weep". Howsoever, as the words of the text stand, the Holy Ghost hath left us at our liberty, to observe one degree of misery more in this corrupt man. That he is said, to have begot his son, after those riches are perished. He had a discomfort in evil travail, and in evil affliction before; he hath another now, that when all is gone, then he hath children, the foresight of whose misery must needs be a continual affliction unto him. For St. Augustine reports it, not as a leading case, likely to be followed, but as a singular case, likely to stand alone; that when a rich man, who had no child, nor hope of any, had given his estate to Auretius bishop of Carthage, and after, beyond all expectation, came to have children, that good bishop unconstrained by any law, or intent in the donor, gave him back his estate again. God, when he will punish ill getting, will take to himself that which was robbed from him, and then, if he give children, he will not be bound to restitution.

But if this rich man have his riches, and his son together, the son may have come from God, and the riches from the devil, and God will not join them together. Howsoever, he may in his mercy provide for the son otherwise, yet he will not make him heir of his father's estate. The substance of the ungodly shall be dried up like a river; and they shall make a sonnd like a thunder, in rain*3. It shall perish, and it shall be inparabolam, it shall be the wonder, and the discourse of the time. If they be not wasted in his own time, yet he shall be an ill, but a true prophet upon himself; he shall have impressions, and sensible apprehensions of a future waste, as soon, as he is gone: he shall hear, or he shall whisper to himself that voice: O fool, this night they will fetch away thy soul"; he must go under the imputation of a fool, where the wisdom of this generation, (which was all the wisdom he had,) will do him no good; he must go like a fool. His soul must be fetched away; he hath not his, in manus tuas, his willing surrender of his soul ready; it must be fetched in the night of ignorance, when he knows not his own spiritual state; it must be fetched in the night of darkness, in the night of solitude, no sense of the assistance of the communion of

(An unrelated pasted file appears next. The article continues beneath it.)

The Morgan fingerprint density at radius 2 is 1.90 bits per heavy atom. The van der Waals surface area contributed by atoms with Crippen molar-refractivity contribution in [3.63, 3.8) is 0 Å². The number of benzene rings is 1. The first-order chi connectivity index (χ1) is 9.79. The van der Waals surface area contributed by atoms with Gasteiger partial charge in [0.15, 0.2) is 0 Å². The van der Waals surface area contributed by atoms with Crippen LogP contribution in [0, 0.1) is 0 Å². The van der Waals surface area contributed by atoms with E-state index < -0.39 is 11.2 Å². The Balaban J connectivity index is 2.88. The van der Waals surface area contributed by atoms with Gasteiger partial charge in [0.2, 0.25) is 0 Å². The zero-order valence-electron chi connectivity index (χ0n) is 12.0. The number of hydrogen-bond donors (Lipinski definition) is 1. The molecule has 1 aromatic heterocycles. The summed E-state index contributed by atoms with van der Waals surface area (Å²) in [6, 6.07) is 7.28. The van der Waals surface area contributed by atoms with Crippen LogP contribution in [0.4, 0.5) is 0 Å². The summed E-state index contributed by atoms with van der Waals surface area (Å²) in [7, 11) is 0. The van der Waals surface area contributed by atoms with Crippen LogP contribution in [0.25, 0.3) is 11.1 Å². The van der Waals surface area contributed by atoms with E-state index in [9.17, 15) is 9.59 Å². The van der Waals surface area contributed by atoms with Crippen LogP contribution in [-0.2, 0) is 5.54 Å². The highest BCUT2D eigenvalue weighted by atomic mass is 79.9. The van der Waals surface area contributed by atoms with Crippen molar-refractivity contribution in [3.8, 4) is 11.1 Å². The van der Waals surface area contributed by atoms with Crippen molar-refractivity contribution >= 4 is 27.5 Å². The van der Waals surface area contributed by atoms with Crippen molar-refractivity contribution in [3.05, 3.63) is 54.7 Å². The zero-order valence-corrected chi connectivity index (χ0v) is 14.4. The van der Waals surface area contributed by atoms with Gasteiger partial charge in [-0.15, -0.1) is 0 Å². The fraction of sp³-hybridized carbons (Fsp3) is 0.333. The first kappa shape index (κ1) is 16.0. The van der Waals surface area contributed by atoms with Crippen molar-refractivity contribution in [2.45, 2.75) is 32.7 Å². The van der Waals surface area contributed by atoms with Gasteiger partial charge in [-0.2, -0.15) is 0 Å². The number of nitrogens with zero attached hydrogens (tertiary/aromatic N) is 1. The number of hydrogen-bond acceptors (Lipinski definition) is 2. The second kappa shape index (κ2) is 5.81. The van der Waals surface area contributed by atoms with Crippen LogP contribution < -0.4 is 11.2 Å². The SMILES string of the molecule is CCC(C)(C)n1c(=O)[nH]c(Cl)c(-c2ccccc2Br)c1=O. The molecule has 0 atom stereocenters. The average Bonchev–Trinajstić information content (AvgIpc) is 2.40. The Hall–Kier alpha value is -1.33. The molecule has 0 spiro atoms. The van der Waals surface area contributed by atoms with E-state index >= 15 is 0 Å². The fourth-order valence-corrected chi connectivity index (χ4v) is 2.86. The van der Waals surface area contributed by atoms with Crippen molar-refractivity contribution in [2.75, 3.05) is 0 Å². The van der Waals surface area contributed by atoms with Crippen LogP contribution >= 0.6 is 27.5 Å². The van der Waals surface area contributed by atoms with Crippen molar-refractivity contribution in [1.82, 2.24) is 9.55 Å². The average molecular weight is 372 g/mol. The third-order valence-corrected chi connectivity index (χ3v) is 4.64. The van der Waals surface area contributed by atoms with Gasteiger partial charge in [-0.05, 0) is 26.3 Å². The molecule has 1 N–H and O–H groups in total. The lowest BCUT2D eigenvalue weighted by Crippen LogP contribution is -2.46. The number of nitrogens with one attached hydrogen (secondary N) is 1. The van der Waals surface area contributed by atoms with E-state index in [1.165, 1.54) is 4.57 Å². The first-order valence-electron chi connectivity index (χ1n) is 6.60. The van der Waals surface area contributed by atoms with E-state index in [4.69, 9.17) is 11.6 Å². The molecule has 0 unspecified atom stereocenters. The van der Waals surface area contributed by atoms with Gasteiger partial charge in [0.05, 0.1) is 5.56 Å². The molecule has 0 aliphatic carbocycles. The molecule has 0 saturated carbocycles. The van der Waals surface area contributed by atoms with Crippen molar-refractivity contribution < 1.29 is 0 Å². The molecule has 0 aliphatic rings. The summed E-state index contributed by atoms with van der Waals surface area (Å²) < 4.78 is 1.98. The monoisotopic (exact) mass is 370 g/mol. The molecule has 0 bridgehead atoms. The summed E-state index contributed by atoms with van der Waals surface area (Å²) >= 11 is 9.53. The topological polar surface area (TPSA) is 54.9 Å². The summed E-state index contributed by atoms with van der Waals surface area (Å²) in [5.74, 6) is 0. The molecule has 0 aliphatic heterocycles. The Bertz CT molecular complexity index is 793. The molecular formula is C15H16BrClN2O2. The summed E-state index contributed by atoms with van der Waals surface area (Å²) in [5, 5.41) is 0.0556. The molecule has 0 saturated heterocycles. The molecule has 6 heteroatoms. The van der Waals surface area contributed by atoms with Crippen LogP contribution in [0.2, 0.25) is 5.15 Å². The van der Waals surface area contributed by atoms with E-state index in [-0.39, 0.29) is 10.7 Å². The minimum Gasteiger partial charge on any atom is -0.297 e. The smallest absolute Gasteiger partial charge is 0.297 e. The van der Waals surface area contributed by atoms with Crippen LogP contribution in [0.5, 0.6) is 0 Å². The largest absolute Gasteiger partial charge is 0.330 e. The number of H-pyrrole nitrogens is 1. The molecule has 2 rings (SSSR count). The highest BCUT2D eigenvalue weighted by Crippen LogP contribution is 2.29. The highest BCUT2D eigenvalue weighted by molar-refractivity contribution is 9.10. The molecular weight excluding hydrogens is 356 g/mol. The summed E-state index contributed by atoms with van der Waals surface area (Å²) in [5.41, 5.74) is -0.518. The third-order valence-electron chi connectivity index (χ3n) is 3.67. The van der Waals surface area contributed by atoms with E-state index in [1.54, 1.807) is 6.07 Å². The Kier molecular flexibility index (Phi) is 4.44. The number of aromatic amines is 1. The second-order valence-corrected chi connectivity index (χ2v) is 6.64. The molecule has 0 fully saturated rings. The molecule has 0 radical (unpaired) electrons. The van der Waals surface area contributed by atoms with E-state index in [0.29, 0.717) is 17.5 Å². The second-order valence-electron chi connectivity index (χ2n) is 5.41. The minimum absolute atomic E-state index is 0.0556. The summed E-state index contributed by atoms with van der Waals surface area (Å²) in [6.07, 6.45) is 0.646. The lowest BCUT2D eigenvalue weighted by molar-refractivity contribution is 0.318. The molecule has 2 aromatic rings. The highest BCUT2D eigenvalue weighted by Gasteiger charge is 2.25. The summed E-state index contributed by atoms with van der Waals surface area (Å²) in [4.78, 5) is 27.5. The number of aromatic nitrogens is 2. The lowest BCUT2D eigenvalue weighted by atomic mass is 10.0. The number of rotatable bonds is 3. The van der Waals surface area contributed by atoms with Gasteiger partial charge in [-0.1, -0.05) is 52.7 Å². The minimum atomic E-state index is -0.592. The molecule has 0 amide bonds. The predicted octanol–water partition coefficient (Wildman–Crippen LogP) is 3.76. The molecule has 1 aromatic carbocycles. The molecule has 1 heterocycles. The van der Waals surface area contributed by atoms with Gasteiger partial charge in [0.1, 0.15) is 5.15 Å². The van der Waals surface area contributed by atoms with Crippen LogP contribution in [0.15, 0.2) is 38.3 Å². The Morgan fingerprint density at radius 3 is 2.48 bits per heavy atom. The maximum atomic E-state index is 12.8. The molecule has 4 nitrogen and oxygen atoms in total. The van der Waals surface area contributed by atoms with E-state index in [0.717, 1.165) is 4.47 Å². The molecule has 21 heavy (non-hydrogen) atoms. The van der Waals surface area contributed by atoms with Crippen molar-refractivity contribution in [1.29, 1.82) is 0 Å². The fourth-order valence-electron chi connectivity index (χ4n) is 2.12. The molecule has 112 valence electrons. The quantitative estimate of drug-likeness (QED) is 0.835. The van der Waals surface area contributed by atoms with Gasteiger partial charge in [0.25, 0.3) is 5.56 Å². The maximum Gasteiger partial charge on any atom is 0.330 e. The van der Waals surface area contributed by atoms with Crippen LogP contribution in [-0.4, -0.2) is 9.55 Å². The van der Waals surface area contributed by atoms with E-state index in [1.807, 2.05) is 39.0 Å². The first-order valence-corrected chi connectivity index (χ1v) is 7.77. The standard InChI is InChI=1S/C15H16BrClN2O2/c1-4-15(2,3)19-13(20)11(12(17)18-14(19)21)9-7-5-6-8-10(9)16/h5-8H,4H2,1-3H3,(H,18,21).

"Job xxvii. 14. M Ecclus. Xl. 21 Luke xii. 20.